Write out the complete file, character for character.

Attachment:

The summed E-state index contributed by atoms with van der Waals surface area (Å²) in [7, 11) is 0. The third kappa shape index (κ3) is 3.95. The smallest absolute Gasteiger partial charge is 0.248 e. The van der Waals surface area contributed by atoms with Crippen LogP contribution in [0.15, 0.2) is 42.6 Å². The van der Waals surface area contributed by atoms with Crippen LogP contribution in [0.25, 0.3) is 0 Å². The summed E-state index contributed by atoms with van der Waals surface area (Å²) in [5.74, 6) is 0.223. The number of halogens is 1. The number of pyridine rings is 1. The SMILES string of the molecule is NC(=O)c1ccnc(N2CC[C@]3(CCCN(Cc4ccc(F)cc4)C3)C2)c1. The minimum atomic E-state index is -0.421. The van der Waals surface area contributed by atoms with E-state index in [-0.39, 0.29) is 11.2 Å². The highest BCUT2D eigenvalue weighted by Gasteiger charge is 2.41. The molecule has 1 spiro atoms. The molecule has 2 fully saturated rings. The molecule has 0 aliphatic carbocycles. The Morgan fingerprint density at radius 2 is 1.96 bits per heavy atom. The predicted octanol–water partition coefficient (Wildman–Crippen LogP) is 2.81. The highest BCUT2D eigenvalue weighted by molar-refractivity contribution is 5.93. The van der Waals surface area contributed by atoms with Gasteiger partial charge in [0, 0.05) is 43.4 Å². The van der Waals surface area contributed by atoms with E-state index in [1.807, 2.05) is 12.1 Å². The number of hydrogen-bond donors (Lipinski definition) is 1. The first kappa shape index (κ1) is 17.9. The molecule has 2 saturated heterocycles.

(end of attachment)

The summed E-state index contributed by atoms with van der Waals surface area (Å²) in [7, 11) is 0. The third kappa shape index (κ3) is 3.95. The smallest absolute Gasteiger partial charge is 0.248 e. The van der Waals surface area contributed by atoms with Crippen LogP contribution in [0.15, 0.2) is 42.6 Å². The van der Waals surface area contributed by atoms with Crippen LogP contribution in [0.25, 0.3) is 0 Å². The summed E-state index contributed by atoms with van der Waals surface area (Å²) in [5.74, 6) is 0.223. The number of halogens is 1. The number of pyridine rings is 1. The SMILES string of the molecule is NC(=O)c1ccnc(N2CC[C@]3(CCCN(Cc4ccc(F)cc4)C3)C2)c1. The minimum atomic E-state index is -0.421. The van der Waals surface area contributed by atoms with E-state index in [-0.39, 0.29) is 11.2 Å². The highest BCUT2D eigenvalue weighted by Gasteiger charge is 2.41. The molecule has 1 spiro atoms. The molecule has 2 fully saturated rings. The molecule has 0 aliphatic carbocycles. The Morgan fingerprint density at radius 2 is 1.96 bits per heavy atom. The predicted octanol–water partition coefficient (Wildman–Crippen LogP) is 2.81. The highest BCUT2D eigenvalue weighted by molar-refractivity contribution is 5.93. The van der Waals surface area contributed by atoms with Gasteiger partial charge in [0, 0.05) is 43.4 Å². The van der Waals surface area contributed by atoms with E-state index in [1.807, 2.05) is 12.1 Å². The number of hydrogen-bond donors (Lipinski definition) is 1. The first kappa shape index (κ1) is 17.9. The molecule has 2 saturated heterocycles.